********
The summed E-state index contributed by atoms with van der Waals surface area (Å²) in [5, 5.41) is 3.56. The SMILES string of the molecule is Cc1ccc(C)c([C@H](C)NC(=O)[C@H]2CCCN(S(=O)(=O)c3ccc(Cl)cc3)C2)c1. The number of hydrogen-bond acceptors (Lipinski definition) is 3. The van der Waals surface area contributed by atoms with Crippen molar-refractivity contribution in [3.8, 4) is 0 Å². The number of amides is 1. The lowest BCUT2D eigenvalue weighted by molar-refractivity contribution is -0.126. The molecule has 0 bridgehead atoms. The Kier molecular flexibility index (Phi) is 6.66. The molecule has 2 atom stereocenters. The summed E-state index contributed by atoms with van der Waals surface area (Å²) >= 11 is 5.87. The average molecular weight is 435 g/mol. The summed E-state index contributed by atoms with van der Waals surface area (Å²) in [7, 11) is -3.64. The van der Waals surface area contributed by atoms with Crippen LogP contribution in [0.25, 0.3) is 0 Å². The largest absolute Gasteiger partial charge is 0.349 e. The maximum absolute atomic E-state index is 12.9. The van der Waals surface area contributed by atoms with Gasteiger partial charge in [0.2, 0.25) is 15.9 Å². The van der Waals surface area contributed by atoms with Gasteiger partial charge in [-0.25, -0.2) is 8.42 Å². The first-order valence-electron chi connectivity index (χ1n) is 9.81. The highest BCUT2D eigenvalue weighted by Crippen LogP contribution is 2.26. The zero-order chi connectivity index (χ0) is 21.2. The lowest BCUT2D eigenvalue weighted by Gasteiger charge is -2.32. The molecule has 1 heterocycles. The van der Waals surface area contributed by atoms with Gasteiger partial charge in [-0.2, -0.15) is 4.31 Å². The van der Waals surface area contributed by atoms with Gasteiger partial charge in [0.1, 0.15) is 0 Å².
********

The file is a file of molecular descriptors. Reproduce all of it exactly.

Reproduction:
The summed E-state index contributed by atoms with van der Waals surface area (Å²) in [5, 5.41) is 3.56. The SMILES string of the molecule is Cc1ccc(C)c([C@H](C)NC(=O)[C@H]2CCCN(S(=O)(=O)c3ccc(Cl)cc3)C2)c1. The number of hydrogen-bond acceptors (Lipinski definition) is 3. The van der Waals surface area contributed by atoms with Crippen molar-refractivity contribution in [3.8, 4) is 0 Å². The number of amides is 1. The lowest BCUT2D eigenvalue weighted by molar-refractivity contribution is -0.126. The molecule has 0 bridgehead atoms. The Kier molecular flexibility index (Phi) is 6.66. The molecule has 2 atom stereocenters. The summed E-state index contributed by atoms with van der Waals surface area (Å²) >= 11 is 5.87. The average molecular weight is 435 g/mol. The summed E-state index contributed by atoms with van der Waals surface area (Å²) in [7, 11) is -3.64. The van der Waals surface area contributed by atoms with Crippen LogP contribution in [0.25, 0.3) is 0 Å². The largest absolute Gasteiger partial charge is 0.349 e. The maximum absolute atomic E-state index is 12.9. The van der Waals surface area contributed by atoms with Gasteiger partial charge in [0.2, 0.25) is 15.9 Å². The van der Waals surface area contributed by atoms with Gasteiger partial charge in [-0.25, -0.2) is 8.42 Å². The first-order valence-electron chi connectivity index (χ1n) is 9.81. The highest BCUT2D eigenvalue weighted by Crippen LogP contribution is 2.26. The zero-order chi connectivity index (χ0) is 21.2. The lowest BCUT2D eigenvalue weighted by Gasteiger charge is -2.32. The molecule has 1 heterocycles. The van der Waals surface area contributed by atoms with Gasteiger partial charge in [-0.2, -0.15) is 4.31 Å². The van der Waals surface area contributed by atoms with Gasteiger partial charge in [0.1, 0.15) is 0 Å².